Besides, differences in salaries are based on differences in responsibilities, which is reflected in the 1:1,8 ratio between the lowest and the highest salary, that is, between the office manager’s salary and the executive director’s salary. Irrespective of their functional responsibilities, all of the employees are expected to take part in the “workers’ self-management” (as it was called during socialism) or “employee participation in decision-making” (as it is called in capitalist terms): members of the organization choose the governing body called the Council which also includes employees; The Council elects the Executive Board (employees also participate here through consultations), whose members elect among themselves the Executive Director. Every employee participates in operational decision-making through weekly meetings, as well as in processes of strategic planning. In that way, responsibility is shared, rigid hierarchy avoided, and an opportunity to attain management skills is given to younger and less experienced employees.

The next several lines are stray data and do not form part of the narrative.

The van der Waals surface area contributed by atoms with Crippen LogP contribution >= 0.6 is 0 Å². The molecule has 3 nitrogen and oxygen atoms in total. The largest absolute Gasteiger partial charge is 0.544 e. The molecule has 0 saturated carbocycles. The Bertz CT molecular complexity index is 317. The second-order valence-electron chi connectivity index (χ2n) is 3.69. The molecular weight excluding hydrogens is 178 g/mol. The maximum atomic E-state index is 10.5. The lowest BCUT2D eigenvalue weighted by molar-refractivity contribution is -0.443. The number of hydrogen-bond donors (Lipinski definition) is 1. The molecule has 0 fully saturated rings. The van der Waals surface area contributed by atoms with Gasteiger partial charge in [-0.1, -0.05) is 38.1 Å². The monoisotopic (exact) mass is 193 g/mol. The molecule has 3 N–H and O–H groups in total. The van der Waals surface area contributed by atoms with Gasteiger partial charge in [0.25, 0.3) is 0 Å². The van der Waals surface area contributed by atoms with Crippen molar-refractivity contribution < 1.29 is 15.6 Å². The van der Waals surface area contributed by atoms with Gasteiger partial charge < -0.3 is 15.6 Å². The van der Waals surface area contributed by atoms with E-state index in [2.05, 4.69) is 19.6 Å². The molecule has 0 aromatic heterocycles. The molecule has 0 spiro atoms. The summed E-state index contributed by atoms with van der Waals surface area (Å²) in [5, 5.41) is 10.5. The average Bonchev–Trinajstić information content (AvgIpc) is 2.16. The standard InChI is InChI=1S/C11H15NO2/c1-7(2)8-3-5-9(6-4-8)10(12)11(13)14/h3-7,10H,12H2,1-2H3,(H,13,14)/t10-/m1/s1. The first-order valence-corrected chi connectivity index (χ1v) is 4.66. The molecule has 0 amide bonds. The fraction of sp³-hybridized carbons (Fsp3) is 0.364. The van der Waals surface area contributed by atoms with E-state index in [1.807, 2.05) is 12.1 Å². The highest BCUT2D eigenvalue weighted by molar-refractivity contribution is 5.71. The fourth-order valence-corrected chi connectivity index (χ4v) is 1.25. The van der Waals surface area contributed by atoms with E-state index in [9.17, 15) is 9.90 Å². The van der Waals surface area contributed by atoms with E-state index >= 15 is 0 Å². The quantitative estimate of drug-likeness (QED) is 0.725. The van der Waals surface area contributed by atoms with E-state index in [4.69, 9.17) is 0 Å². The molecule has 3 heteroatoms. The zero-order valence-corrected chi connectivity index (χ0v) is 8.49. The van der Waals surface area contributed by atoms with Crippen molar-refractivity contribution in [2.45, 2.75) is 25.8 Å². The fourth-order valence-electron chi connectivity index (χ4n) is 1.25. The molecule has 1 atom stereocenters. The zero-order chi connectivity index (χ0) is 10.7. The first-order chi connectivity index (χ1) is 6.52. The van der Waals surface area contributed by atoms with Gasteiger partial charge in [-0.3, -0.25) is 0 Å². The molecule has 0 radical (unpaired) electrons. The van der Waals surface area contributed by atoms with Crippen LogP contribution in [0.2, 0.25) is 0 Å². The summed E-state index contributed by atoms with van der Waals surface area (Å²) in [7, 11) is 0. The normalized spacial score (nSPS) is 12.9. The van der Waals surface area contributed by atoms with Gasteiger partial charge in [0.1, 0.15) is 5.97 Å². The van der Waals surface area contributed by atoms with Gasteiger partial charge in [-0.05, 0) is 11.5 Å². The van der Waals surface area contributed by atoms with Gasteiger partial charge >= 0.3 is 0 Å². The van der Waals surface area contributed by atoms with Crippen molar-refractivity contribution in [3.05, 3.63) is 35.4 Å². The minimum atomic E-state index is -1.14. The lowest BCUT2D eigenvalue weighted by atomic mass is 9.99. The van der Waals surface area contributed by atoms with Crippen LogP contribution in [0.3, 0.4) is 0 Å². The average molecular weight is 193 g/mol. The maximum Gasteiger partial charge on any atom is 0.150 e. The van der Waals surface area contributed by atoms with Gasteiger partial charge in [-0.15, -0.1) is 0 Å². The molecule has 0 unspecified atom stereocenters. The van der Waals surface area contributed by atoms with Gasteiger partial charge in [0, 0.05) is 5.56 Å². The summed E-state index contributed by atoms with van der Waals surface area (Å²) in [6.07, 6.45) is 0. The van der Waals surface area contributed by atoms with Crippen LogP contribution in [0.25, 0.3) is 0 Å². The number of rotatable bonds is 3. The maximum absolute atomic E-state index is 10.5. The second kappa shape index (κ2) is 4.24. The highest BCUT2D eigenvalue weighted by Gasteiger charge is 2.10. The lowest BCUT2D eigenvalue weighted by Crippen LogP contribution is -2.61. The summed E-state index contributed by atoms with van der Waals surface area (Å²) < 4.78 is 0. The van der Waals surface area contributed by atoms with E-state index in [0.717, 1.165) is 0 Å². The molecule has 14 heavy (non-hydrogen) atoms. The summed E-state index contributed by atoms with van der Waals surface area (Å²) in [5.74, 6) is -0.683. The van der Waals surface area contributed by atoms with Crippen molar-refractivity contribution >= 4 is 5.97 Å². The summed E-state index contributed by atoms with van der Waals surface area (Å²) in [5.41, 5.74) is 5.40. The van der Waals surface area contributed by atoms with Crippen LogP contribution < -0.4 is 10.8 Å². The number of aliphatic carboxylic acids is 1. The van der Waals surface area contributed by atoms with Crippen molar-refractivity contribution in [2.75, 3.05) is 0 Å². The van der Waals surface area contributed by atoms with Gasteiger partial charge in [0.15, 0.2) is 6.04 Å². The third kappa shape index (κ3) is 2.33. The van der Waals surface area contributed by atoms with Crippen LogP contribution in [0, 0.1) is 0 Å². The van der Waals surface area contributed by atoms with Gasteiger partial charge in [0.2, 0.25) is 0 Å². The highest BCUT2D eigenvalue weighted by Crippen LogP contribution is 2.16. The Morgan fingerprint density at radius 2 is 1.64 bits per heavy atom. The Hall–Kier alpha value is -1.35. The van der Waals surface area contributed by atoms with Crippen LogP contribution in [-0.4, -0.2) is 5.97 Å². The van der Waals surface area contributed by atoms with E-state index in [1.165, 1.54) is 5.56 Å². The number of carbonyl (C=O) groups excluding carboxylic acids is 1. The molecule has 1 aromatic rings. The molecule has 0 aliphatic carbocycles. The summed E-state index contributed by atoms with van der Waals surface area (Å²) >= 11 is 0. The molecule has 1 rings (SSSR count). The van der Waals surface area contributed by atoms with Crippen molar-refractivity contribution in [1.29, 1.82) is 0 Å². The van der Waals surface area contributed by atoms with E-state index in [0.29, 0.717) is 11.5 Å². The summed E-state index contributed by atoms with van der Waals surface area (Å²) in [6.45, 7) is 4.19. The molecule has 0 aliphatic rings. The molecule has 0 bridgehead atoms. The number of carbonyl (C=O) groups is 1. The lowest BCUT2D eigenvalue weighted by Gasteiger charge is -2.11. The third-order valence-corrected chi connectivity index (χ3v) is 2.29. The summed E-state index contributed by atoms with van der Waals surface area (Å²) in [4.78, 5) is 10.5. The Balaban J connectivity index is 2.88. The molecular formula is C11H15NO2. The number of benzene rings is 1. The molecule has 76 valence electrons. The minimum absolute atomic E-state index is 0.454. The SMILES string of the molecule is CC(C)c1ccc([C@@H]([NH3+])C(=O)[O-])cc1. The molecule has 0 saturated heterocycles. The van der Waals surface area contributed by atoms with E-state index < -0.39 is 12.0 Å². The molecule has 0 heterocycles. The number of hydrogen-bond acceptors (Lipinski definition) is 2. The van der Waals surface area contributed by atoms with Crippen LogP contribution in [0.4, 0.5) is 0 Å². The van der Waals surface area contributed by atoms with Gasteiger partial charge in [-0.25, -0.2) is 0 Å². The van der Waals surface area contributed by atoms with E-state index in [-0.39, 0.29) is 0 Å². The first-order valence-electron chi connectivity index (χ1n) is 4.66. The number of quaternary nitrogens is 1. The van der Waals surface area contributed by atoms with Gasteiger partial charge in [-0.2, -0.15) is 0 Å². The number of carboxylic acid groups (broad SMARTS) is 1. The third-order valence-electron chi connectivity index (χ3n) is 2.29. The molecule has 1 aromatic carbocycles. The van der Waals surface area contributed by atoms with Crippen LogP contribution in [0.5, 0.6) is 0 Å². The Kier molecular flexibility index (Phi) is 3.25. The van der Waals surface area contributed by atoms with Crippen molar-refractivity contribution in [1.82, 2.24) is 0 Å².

GONG’s volunteer group includes interns as well. They are 5-7 students of final years in political science, law, or humanities and other social sciences, recruited through an application process. They translate, analyse, and write articles; they participate in research, and in the organization of public events, with mentoring support. According to their feedback, this gives them the opportunity to gain knowledge and develop various skills that are helpful in finding good jobs in Croatia or in the EU. In the last three years, GONG participated in the state-subsidized internship program for young professionals, thanks to which two young people found employment (one person in GONG, the other in private sector).
GONG: a pro-government NGO or a corrective to every government?